Tru Tahlequah Miss arrived at Penrose, CO on Mother’s Day. We bred one of my niece Sue’s mares, a sorrel with enough splash to qualify as a registered paint to a handsome registered black and white paint, Sugs Tru Luck and our lives took on a whole new dimension.
My dog Rosie is curious about these new additions to the family. She is cautious around them but very interested in staying close. Feedlot stopped crying and wailing for his mama when Tilly arrived. After Tilly overcame her trauma of traveling from Colorado in a trailer, she seemed to be getting along reasonably well. With Tilly, I have learned you never know her real attitude until she unwinds in an explosion of bucking, kicking and stomping. She will be 10 on Mother’s Day, 2022 and it has been a decade of fun and fury.
Draining the bird bath was a minor nuisance from this pair. What one did not think of,the other did. And when they were apart, they were always on the lookout for each other. When Tilly had to go to the vet, Feedlot became agitated and would follow the horse trailer to the cattle guard. He was always on hand for her return to check in with her.
Feedlot does not have a “full rack” of horns that his Longhorn mother has. One horn grows up, the other down near his cheek. It became apparent something had to be done so a trip to the vet ended in a chunk being sawed off. It was a pretty gruesome experience and he is being bandaged to stop the bleeding. He was so happy to be home again and I am certain Tilly was sympathetic to his plight.
When it came time to put Tilly under saddle, Feedlot was bad news. A maiden voyage with me on her back and my trainer leading her around the pasture created tension between Tilly and her possessive friend Feedlot. When we managed to elude him and traveled through a gate that contained him, he threw a fit, running along the fence snorting and raking his horns along the fence. When we drew out of sight, Tilly was agitated. At first she seemed to calm down, but shortly did what I have learned is her modus operandi. She bucked me off. Ord, my trainer took her back to the barn, while I trailed along with severe lower back pain. He took her out and made her follow the trail we had outlined for our ride. She gave him no trouble, but that was small comfort to me.
Tilly expresses irritation and frustration with loading in the horse trailer. It took quite a while and many rodeos to convince her.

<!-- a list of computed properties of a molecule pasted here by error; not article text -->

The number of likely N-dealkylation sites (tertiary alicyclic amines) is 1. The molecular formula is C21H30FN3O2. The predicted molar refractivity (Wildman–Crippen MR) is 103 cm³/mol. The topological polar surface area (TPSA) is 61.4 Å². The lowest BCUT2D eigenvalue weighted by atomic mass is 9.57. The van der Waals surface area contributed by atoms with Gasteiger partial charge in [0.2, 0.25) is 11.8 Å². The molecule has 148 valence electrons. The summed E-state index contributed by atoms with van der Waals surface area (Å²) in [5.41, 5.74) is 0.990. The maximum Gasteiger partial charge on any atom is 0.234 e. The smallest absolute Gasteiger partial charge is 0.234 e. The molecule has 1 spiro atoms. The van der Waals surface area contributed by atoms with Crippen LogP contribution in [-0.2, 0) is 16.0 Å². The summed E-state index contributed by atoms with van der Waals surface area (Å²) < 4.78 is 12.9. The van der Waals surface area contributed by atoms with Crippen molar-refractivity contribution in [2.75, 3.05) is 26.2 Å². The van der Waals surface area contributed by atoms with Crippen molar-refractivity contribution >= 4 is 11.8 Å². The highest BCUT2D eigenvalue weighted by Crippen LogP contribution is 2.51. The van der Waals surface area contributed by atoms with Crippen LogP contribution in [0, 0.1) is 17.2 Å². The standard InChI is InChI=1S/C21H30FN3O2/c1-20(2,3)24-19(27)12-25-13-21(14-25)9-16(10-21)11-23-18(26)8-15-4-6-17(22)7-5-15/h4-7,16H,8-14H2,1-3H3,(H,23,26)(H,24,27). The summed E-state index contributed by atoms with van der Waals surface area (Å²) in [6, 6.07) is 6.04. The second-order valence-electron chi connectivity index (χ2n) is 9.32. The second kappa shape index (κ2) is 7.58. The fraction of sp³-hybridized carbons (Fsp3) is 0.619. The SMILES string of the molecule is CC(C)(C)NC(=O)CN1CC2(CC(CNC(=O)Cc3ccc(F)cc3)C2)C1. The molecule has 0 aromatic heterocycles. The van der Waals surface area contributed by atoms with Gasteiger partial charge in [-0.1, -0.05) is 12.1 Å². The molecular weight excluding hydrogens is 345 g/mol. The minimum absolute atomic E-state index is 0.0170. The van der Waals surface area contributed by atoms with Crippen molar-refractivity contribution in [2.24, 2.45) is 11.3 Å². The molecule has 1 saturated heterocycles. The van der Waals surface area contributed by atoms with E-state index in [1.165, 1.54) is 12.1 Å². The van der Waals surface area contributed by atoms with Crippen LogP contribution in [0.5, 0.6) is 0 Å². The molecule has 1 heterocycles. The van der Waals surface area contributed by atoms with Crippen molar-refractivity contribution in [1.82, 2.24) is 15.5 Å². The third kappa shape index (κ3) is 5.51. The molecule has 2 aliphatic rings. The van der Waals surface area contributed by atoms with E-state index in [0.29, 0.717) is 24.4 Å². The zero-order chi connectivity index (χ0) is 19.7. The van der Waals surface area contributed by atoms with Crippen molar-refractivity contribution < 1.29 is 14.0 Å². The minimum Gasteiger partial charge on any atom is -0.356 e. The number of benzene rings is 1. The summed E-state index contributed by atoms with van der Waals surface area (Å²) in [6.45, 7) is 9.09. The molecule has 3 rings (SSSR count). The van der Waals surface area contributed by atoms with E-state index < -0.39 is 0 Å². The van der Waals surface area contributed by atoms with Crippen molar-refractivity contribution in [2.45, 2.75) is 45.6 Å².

A tree collapsed in a storm and we piled up branches for days to be burned. This pair could not contain their curiosity, checking to see if there were any remaining leaves to chew on. Typical of their behavior. We decided to build a fence to separate them and see if we could produce a foal to keep Tilly company. Plans to breed Tilly began in earnest and consumed two summers and a small fortune in vet fees and stud fees. To no avail. The vet reasoned that since she was an “old maid” she might be difficult. I question that assessment and am debating whether to try again. Perhaps if we found a real nice guy instead of doing artificial insemination, she would cooperate?
Feedlot was thrilled this past autumn when we invited his mother for an extended visit to help graze the pastures along with a couple other cows. They nuzzled and loved on each other while Tilly had to just watch from afar. Hmmm. She needs a friend without horns!
Feedlot was Panda the Longhorn cow’s last calf and she lives next door where she can keep an eye on him. Their bond is truly heartwarming – a mother never forgets. It is almost as great a friendship as Tilly and Feedlot share.
I have described Wyoming as a terrible beauty. It is a state of dramatic mountains, sagebrush steppes, sweeping prairies, and desert. I have attempted in many conversations to separate the “Terrible” from the “Beauty.” I was reminded of this distinction in May,2021 as we explored a part of Wyoming we had not seen.
As a Wyoming native, most of my life has been spent in the nearby Big Horn Mountains where we hunted, camped and ran livestock in the summer months. A state known for its iconic national parks–Teton and Yellowstone–which we have visited many times, it is also a state with a great desert which we had not visited. Our search for new terrain led us to the Red Desert, a wild, largely roadless area that is one of the last unfenced landscapes in the United States.
The Red Desert in Southwest Wyoming is a special place that rarely appears in state tourism information. Known for mining, mineral and oil and gas development, it is easy to overlook the natural beauty of a place that is intersected by Interstate 80, with endless streams of semi-trucks headed coast-to-coast. Fierce windstorms toss the trucks around like straws and close the highway frequently in winter. The Union Pacific, the nation’s first transcontinental railroad passed through the desert, as well as riders for the Pony Express.
The desert is also intersected by the Continental Divide, the summit between eastern and western United States, where the waters flow east and west from these heights, except for the Great Divide Basin. There is no flow of water from inside the basin (2.5 million acres) to the outside either on the surface or through groundwater interflow, leaving only by evaporation in this windswept region.